By Erle Montaigue

9 July 1992

Fads come and go. But fa-jing has been out there for a long time and utilised by many famous martial artists. The old one-inch punch was the flavour of the day back in the 70's and was glorified and mystified. People would study photos of Bruce Lee using mathematical equations and geometrical calculations to try and gain his secrets, especially that of the one-inch punch. All they needed to do was to have someone tell them about fa-jing which is what all of these people were using to gain such immense power over such short distances. Most people would study the hands of the exponents, claiming that it was this angle or this direction that caused this supernatural power. Others would call it Qi; others would just give up trying.

They all missed the boat though as it is the body that one must watch in order to find out how one gains fa-jing. The attacking peripheral is only secondary to what the body is doing. There is an old saying, one that not many people use nowadays as it is not in vogue. It is not in vogue because people simply got the real meaning wrong. The whole body is a weapon. Everyone who has been around a bit has heard of that saying. Now we all understand this to mean that the elbow is a weapon, the knee is a weapon, the fists, head, back, shoulders etc. No, this is wrong, what this saying means is literally, the whole body is the weapon while the parts are only secondary and happen as an adjunct to what the body is doing, this is real fa-jing. The fist does not punch, the whole body punches, the elbow does not strike, the whole body strikes etc.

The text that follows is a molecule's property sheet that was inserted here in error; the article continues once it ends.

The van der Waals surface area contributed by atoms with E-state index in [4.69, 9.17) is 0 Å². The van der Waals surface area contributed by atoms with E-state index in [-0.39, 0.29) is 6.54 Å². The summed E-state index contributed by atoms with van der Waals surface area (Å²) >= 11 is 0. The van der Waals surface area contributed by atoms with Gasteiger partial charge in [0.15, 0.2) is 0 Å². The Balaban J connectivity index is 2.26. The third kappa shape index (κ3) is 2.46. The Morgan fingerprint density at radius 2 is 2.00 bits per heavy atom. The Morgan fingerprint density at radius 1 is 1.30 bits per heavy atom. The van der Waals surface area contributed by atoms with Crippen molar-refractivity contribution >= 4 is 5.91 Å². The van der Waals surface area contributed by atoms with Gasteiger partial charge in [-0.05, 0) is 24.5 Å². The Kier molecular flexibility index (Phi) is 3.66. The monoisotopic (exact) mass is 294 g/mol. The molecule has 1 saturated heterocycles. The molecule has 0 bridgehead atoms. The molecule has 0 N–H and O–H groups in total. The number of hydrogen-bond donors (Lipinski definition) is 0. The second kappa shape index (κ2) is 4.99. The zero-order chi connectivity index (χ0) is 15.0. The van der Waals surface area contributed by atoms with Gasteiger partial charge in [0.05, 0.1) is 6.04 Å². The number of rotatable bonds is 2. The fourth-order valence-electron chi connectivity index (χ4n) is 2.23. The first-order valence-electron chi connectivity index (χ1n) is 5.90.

The technique of fa-jing lies in what the body does to cause the peripheral to be thrust out at great speed and power. It is not the strength of the triceps, or the laterals that cause the power, but rather the whole body. So it stands to reason, that a smaller person is able to generate much more power than a body builder who is only using his triceps to generate the power for the punch, by using his whole body. There is simply much more power in a whole body than in one triceps muscle.

If one could utilise the power generated from a sneeze, this would be perfect fa-jing. When we sneeze, the whole body reacts violently, not just one part, but the whole. We are unable even to keep our eyes open upon the act of sneezing. It is the same with fa-jing. Upon impact, the eyes are closed for that split second and the body shakes violently at high frequency, throwing out a very deadly fist, or palm or elbow.